At TBEX I was a little surprised how many other introverted travel bloggers I talked to. We were ragged after days of networking, physically tired and burnt out from having to sell ourselves to strangers.
It got me thinking about how travel is different for us introverts, and how we can cope with the challenges of our psychological make up. So I asked around, and gathered up some terrific responses from some other great travel bloggers out there:
On Understanding the True Meaning of Introversion
Introversion isn’t a phase I need to get myself through. It’s who I am.
I am an introvert who dances on tables. I’ll talk to anyone, say anything, get crazy — but if I don’t get enough alone time, I go batty. Being alone is how I recharge and gain strength. And that’s what it means to be an introvert — it has nothing to do with shyness or bad social skills.
– Kate McCulley- Adventurous Kate
On Traveling Solo as an Introvert
Basically, one reason I can handle permanent solo travel is that I am completely comfortable with my own company. I think the longest I have gone without having any sort of conversation with anyone is about 8-9 days and it makes it so much easier to travel knowing that you don’t get homesick or need to be social to enjoy yourself.
One thing I find is that being totally alone and antisocial is the best way to recharge my personal batteries. Being around people and being social for days at a time wears me out. I regularly seek out solitude. It is what keeps my sanity when I travel. In the times when I just feel run down by life, I generally just want a couple days totally alone, with a good book to read or some shows to watch on my computer. Then I am ready to deal with people again.
-Michael Hodson- Go See Write
On Traveling with an Extravert
When I first met Dave, it was immediately obvious that he was an extravert and loved being around people – for what felt like every second of every day. In fact, for the first week of our relationship I tried to pretend I was extraverted too and that I was really enjoying meeting every single person in Chiang Mai. I was exhausted and drained by the end of the week and desperately longing to stay inside and do nothing… so I pretended I was sick and let him go out and have his fun while I remained inside and re-charged!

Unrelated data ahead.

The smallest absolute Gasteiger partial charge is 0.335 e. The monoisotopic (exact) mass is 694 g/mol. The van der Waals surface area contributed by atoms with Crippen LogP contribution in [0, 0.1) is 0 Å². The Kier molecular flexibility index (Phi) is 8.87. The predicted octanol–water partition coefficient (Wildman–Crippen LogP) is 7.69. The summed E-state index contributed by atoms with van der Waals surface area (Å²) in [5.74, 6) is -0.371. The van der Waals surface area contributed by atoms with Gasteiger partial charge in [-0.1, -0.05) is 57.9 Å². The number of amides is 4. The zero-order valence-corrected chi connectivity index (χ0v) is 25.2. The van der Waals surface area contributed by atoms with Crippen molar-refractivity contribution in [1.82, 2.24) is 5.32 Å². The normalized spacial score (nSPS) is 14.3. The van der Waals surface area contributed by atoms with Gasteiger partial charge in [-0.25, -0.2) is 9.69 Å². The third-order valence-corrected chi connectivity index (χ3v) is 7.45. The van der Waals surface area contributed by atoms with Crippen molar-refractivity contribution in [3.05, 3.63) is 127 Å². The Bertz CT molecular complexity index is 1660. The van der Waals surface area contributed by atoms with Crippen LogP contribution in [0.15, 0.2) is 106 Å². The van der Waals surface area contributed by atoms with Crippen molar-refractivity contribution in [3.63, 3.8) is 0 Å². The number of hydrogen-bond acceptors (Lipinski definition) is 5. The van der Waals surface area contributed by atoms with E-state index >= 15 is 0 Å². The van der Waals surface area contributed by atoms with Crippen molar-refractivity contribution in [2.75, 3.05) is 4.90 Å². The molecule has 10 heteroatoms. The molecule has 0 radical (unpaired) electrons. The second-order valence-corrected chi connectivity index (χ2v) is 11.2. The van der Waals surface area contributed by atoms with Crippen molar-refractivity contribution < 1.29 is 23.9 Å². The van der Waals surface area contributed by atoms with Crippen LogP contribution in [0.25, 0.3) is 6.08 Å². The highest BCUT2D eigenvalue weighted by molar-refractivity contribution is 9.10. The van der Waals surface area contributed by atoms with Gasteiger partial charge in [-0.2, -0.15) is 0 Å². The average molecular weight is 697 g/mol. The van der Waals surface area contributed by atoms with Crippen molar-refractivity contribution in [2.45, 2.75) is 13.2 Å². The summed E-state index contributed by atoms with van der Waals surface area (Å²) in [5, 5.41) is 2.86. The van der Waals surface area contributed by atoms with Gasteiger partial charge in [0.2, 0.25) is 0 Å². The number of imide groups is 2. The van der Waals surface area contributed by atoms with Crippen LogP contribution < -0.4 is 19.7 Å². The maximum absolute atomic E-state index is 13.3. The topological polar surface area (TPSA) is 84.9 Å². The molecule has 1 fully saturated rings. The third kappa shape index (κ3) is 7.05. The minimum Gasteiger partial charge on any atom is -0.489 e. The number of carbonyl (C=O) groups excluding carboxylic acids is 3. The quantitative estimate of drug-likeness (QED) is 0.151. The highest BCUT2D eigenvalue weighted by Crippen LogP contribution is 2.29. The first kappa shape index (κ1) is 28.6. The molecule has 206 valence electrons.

I think once we realised that being in a relationship as an introvert and extravert was actually a positive thing (he can bring new and awesome people into my life and I can bring calm and and peace to his) it was much easier to deal with – embrace the differences! Good communication is key though – I make sure to let Dave know if I’m feeling overwhelmed and need to hide away for a few days, and he happily goes off to have fun socialising with other people.
-Lauren Juliff- Neverending Footsteps
On Challenging Yourself With Travel
As an introvert, I tend to have a hard time blending well into groups. It usually takes someone outgoing to really spark a good conversation and keep it moving because I’m more of a listener than a talker.
However, traveling on my own has really helped me break out of my shell and talk to different people. Because they don’t know my life story or have any mutual friends, it’s easy to start over, and discover common hobbies & interests. As quiet and reserved as I may be at times, I really love going on group tours or out for a casual night with a couple of friends from the hostel(s) I’m staying at because I just jump right into it. That’s how you have to do it. Just jump in, walk up and talk to someone, smile at people on the streets. It makes the day-to-day travels much more enjoyable.
Of course, it’s important for me to get my alone time as well to regroup. It’s just a matter of finding my own balance on the road as I go.
-Kimi Sugiyama – Wandering Souldier
What about you? What’s your take on traveling as an introvert?